Mendel’s contribution to medicine

What Has Been Mendel’s Contribution To Medicine Mendel was an Austrian monk and botanist who discovered how characteristics are inherited. He patiently carried out thousands of experiments on pea plants and studied

the results of cross-fertilization among them. He discovered that inheritance does not

work by blending maternal and paternal characteristics together, instead they are

inherited in pairs. In each pair, only one characteristic is only expressed. Mendel worked

out the basic principles of present-day genetics, but scientist could understand the

significance of his work and rediscover him only in twentieth century.

Three of Mendel’s postulates are, law of unit factor, law of dominance and

recessiveness, and law of segregation. Inherited characters are determined by a pair of

contrasting factors or determinants, and this led to establishment of law of unit factors.

Presently, these determinants that occur in pairs are called allele, and each pair together is

called an allelic pair. They occupy a specific portion of the chromosome in a cell, and

that is known as gene. Thus, gene is the inheritance unit that is responsible for a specific

character in the offspring.

When two alleles are brought together for expression of a trait, only one expresses

itself, and the other remains suppressed. That which is expressed is called dominant, and

the other recessive. This is called law of dominance and recessiveness.

The word segregate means to separate. According to the law of segregation,

during the formation of gametes, the two alleles separate from each other so that each

gamete gets any one of them. It was also shown by Mendel that males and females

contribute to the inherited traits in the offspring equally, and the traits that are acquired

are never inherited.

After Mendel’s theories and laws were way past forgotten, new interests in this

field of science raised questions about the factors or determinants mentioned by him. The

search for answer to these questions led to the discovery of chromosomes and genes. It

also helped Sutton and Boveri to establish the chromosome theory of inheritance.

Combining this theory and Mendel’s law of dominance and recessiveness made the

detection of human genetic disorders easy. It was shown that most of the genetic

disorders, such as, Tay-Sachs disease, sickle cell anemia, etc., are determined by

recessive alleles. However, few of the genetically transmitted diseases are also

determined by dominant alleles. Huntington’s disease is an example of this.

Mendel’s suggestion that there is an unit factor responsible for a specific character,

led to investigations, and this in turn, led to the discovery of DNA or deoxyribonucleic

acid in a chromosome. This DNA started to be considered as unit of life, and almost all

cellular events were able to be explained with the concept of DNA. This and related

research developed the science of Genetics and led the foundation stone of another

science, Biotechnology. Biotechnology, in turn, boosted its growth by development of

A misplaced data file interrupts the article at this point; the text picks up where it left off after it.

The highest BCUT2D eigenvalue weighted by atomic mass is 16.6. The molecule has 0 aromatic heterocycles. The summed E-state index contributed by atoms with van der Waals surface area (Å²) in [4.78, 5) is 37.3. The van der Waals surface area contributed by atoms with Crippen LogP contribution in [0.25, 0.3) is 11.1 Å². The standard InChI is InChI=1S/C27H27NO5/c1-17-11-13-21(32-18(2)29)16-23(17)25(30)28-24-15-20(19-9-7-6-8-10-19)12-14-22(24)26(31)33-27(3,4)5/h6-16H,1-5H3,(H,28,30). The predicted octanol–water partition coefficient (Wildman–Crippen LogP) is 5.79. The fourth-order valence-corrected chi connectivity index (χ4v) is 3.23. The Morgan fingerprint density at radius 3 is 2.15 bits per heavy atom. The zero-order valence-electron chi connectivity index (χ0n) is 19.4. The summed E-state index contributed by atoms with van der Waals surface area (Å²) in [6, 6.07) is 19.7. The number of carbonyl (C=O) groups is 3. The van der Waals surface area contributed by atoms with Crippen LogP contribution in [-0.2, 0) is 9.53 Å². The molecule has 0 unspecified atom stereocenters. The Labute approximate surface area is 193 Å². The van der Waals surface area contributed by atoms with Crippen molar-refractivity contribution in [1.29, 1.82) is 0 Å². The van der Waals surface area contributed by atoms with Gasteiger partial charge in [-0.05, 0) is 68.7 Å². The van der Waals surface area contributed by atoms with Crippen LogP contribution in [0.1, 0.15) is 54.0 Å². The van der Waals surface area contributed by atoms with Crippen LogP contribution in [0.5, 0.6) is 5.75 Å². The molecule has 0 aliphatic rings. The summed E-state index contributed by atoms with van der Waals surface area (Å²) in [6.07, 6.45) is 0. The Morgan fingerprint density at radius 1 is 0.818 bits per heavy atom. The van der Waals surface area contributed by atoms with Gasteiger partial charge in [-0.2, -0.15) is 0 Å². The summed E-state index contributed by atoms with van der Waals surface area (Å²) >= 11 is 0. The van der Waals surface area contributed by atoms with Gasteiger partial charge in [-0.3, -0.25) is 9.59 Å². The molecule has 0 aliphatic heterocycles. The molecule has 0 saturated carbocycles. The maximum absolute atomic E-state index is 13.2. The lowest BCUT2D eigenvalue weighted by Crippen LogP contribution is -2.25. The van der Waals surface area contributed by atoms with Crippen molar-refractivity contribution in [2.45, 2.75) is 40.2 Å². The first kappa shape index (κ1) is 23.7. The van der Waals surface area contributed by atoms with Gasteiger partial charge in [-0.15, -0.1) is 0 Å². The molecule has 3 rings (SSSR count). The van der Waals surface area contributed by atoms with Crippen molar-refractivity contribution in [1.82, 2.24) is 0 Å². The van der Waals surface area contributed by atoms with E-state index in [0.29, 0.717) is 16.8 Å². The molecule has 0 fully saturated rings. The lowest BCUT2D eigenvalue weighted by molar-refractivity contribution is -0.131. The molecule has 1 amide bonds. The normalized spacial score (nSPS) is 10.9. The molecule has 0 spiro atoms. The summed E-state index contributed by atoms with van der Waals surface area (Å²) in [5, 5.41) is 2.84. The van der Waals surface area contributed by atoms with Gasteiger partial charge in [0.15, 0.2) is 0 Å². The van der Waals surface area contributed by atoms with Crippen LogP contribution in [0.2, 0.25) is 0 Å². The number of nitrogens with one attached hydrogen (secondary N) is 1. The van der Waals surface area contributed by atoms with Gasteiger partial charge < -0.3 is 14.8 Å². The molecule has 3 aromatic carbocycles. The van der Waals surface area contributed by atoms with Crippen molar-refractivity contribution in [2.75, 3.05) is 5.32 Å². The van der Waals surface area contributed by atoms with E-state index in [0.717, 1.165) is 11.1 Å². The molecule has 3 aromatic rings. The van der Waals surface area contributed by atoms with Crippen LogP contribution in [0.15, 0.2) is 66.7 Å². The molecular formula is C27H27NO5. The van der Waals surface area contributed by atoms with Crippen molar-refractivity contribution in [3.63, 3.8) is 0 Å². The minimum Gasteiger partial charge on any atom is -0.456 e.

recombinant DNA and hybridization technologies.

Biotechnology often seems to be affecting the present age Medicine. By

recombinant DNA technology, which is a derivative of Mendelian concept, the whole

outlook of molecular basis of life and interventions into it has changed. Recombinant

DNA technology has helped in the artificial synthesis of genes, isolation of desired genes

or DNA segments, modification of gene, repairing of defective DNA segments to change

defective phenotype. We can directly correlate this to Mendel’s discovery. According to

Mendel, phenotype or outward appearance of a trait is derived from genotype or genetic

make up of the organism. Recombinant DNA technology has been used for the

production of many medicines, such as, somatostatin, insulin, vitamins, antibodies, or

vaccines to which the present-day medical therapeutics is indebted.

DNA technology can be used in diagnosis of a disease too. It has enabled detection

of carriers of hereditary diseases like, muscular dystrophy, Down’s syndrome, Turner

syndrome, etc.

Gene therapy is an important application of genetic engineering. With this, the

otherwise incurable hereditary diseases can be treated by replacing the abnormal genes

causing a particular disease in the stem cells of bone marrow. Severe combined

immunodeficiency disease has been treated by gene therapy.

One more major contribution of Mendelian science is creation of transgenic

animals. They are of great use to modern Medicine. Hemophilia is a disease where blood

clotting fails. The treatment consists of treating the patients with antihaemophilic factor,

but this would need a lot of donors to donate blood. This problem has been solved by

Mendelian concept that the antihaemophilic factor is synthesized as a result of particular

gene expression. The scientists have created transgenic female sheep with

antihaemophilic factor IX gene, and human antihaemophilic factor can be extracted from

the blood of these sheep.

Thus we can see how a simple observation by Gregor Mendel and the statistical

analysis of those data, even if long ignored by the scientific world, have now created the

basis for two other very big and significant sciences, genetics and biotechnology, and

in that way has boosted the modern medicine. To be honest, the modern medicine is

modern medicine for Mendel’s experiments.